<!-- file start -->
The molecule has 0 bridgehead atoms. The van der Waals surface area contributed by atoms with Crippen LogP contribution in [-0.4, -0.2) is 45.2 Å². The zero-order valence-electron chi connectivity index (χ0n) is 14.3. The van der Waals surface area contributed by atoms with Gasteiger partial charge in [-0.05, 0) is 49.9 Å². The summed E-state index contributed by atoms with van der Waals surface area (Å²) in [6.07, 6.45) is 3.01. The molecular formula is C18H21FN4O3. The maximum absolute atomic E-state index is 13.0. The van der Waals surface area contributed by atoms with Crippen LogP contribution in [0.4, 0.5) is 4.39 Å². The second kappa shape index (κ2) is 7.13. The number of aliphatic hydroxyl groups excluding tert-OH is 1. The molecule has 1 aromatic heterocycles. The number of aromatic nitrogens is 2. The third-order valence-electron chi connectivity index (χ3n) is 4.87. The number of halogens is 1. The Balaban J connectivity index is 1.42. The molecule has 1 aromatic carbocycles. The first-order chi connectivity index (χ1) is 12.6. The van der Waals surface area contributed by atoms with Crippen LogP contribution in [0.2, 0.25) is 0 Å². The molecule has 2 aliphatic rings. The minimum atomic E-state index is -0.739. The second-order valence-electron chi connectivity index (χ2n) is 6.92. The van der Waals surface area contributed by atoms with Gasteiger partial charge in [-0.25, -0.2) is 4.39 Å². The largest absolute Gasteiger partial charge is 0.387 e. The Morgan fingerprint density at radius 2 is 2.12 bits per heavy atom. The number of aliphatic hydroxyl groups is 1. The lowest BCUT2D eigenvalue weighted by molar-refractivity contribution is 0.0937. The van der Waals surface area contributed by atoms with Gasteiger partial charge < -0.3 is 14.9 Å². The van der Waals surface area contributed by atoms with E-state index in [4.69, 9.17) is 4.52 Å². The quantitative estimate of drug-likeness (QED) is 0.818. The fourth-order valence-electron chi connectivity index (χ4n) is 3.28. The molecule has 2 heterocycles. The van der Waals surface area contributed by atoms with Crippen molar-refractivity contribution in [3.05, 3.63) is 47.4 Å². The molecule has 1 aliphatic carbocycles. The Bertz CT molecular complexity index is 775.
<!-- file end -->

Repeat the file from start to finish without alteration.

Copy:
The molecule has 0 bridgehead atoms. The van der Waals surface area contributed by atoms with Crippen LogP contribution in [-0.4, -0.2) is 45.2 Å². The zero-order valence-electron chi connectivity index (χ0n) is 14.3. The van der Waals surface area contributed by atoms with Gasteiger partial charge in [-0.05, 0) is 49.9 Å². The summed E-state index contributed by atoms with van der Waals surface area (Å²) in [6.07, 6.45) is 3.01. The molecular formula is C18H21FN4O3. The maximum absolute atomic E-state index is 13.0. The van der Waals surface area contributed by atoms with Crippen LogP contribution in [0.4, 0.5) is 4.39 Å². The second kappa shape index (κ2) is 7.13. The number of aliphatic hydroxyl groups excluding tert-OH is 1. The molecule has 1 aromatic heterocycles. The number of aromatic nitrogens is 2. The third-order valence-electron chi connectivity index (χ3n) is 4.87. The number of halogens is 1. The Balaban J connectivity index is 1.42. The molecule has 1 aromatic carbocycles. The first-order chi connectivity index (χ1) is 12.6. The van der Waals surface area contributed by atoms with Crippen LogP contribution in [0.2, 0.25) is 0 Å². The molecule has 2 aliphatic rings. The minimum atomic E-state index is -0.739. The second-order valence-electron chi connectivity index (χ2n) is 6.92. The van der Waals surface area contributed by atoms with Gasteiger partial charge in [-0.25, -0.2) is 4.39 Å². The largest absolute Gasteiger partial charge is 0.387 e. The Morgan fingerprint density at radius 2 is 2.12 bits per heavy atom. The number of aliphatic hydroxyl groups is 1. The lowest BCUT2D eigenvalue weighted by molar-refractivity contribution is 0.0937. The van der Waals surface area contributed by atoms with Gasteiger partial charge < -0.3 is 14.9 Å². The van der Waals surface area contributed by atoms with E-state index in [4.69, 9.17) is 4.52 Å². The quantitative estimate of drug-likeness (QED) is 0.818. The fourth-order valence-electron chi connectivity index (χ4n) is 3.28. The molecule has 2 heterocycles. The van der Waals surface area contributed by atoms with Crippen molar-refractivity contribution in [3.05, 3.63) is 47.4 Å². The molecule has 1 aliphatic carbocycles. The Bertz CT molecular complexity index is 775.